The typical steep cliffs of Menorca’s north coast continue here under water, forming a superb underwater landscape. Decorative and dramatic arches and swim-thrus, ideal photo opportunity because of its abundant fish life. Excellent shore dive if the weather is poor in the South. Depth: 33–96 ft./ 10–29 m.

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"Malakoff" Wreck ***

In bad weather, the ocean-going, French-owned cargo steamer ‘Malakoff’ hit a submerged rock formation in January 1929 and sank within only 7 minutes. Today this famous wreck stands upright on a sandy bottom at some 130 ft. / 40 m. depth, the deck level being at 105 ft. / 32 m. In the Fifties, all of the ship’s structures above deck level have been blown up by salvage divers. Nowadays, the ‘Malakoff’ forms a fully colonized artificial reef some 105 metres long, home to an outstanding fish life and attracting many deep-water pelagics. Shoals of resident barracudas, conger eels, groupers and some rare species of triggerfish can be seen. Quite often ceramic tiles or china porcelain, still hidden in its remains, can be found.

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Moon Pool ***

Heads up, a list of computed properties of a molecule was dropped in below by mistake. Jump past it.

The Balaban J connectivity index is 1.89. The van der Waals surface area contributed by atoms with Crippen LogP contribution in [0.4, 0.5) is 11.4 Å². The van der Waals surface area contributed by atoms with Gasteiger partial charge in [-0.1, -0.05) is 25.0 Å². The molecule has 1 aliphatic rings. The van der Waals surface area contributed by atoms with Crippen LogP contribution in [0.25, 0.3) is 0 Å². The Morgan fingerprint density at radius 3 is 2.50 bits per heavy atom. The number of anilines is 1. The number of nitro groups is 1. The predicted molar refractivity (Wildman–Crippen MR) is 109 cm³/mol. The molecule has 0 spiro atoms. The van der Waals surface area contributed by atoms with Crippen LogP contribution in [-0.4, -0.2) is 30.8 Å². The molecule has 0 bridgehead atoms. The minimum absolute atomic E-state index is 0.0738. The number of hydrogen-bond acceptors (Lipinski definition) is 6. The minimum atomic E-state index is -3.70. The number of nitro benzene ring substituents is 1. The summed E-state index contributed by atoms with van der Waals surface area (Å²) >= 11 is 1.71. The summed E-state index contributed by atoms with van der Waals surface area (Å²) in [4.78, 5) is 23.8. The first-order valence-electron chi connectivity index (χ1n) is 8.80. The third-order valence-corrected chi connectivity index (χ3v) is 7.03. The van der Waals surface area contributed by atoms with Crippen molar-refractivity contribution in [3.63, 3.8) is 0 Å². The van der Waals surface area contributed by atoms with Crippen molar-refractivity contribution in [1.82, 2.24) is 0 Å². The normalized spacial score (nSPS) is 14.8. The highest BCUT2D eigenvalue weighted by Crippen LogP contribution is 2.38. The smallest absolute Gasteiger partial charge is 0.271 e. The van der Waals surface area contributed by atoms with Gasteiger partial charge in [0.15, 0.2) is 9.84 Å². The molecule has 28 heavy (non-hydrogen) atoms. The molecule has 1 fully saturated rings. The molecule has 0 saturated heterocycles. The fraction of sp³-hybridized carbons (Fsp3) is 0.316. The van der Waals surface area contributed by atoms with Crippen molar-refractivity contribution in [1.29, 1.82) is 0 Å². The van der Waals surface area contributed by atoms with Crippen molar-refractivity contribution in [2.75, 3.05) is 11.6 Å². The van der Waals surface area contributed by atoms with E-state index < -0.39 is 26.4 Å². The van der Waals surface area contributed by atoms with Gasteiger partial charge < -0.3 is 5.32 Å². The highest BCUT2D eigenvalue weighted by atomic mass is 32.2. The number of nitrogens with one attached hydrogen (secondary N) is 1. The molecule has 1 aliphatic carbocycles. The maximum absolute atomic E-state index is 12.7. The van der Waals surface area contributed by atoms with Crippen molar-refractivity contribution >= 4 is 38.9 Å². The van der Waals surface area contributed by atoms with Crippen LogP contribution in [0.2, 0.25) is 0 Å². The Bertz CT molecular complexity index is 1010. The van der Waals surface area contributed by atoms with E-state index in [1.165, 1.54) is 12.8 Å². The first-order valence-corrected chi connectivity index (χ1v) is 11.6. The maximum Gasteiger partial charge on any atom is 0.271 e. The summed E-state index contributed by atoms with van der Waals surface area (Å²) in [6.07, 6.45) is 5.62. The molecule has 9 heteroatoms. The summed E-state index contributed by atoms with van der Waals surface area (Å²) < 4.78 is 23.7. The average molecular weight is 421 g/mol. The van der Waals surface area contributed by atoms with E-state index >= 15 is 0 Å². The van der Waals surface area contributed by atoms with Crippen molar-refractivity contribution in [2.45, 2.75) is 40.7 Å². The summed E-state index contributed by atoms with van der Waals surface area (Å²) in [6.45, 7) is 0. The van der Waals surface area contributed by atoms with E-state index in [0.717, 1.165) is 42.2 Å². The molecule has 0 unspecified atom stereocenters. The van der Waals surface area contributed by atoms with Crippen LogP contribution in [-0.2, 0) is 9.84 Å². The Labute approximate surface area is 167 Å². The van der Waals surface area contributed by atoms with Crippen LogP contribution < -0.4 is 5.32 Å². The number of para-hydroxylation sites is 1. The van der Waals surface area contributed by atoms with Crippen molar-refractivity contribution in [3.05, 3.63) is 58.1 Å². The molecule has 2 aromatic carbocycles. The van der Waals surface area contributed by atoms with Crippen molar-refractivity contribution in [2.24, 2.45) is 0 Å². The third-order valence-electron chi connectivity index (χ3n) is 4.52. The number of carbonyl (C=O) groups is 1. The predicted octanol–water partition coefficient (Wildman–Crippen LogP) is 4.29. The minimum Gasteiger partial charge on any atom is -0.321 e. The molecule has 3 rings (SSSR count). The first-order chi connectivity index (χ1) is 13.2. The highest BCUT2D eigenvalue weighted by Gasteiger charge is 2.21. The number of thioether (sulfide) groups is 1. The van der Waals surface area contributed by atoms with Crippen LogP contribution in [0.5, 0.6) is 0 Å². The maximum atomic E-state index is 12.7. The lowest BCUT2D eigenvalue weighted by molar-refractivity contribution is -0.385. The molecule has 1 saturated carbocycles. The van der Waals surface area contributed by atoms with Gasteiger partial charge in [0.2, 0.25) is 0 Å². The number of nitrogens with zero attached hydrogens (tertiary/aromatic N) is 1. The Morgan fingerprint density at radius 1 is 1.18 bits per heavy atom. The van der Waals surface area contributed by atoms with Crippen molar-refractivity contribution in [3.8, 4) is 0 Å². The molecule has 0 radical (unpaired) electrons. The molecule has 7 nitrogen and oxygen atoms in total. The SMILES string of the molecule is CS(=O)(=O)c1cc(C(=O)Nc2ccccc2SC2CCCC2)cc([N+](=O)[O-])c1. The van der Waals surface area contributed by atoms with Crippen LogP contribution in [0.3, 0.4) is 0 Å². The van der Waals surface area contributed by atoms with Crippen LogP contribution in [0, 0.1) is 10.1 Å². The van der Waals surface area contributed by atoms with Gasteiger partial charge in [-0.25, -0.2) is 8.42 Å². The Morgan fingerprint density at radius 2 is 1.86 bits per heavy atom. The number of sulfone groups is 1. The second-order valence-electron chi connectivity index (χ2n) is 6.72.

A cave dive for experienced divers. Following a superb wall, we reach the large entry of Moon Pool at a depth of about 43 ft. / 13 m., leading to a corridor that twists its way some 100 ft. / 30 m. into the shore of Cap d’en Font. Following the corridor, paved by worn round boulders, we reach a semi-circular wall. After passing through a freshwater halocline we surface into a small air pocket – the Moon Pool. On our way out, we look for conger eel ‘Billy’ and shrimps, which can be found here in large quantities.

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"Ocean Diver" Wreck **

Small Dutch cargo vessel, some 76 ft./ 23 metres in length. Last used for tobacco smuggling between several Mediterranean ports and North Africa, and eventually confiscated by the Spanish Coast Guard. After several years of rusting in the harbour of Mahón, the ‘Ocean Diver’ was sunk to establish an artificial reef. Directly in front of the dive centre, the ‘Ocean Diver’ stands upright at 89 ft./ 27 m. depth, forming a habitat for groupers and snails.

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Pont d’En Gil *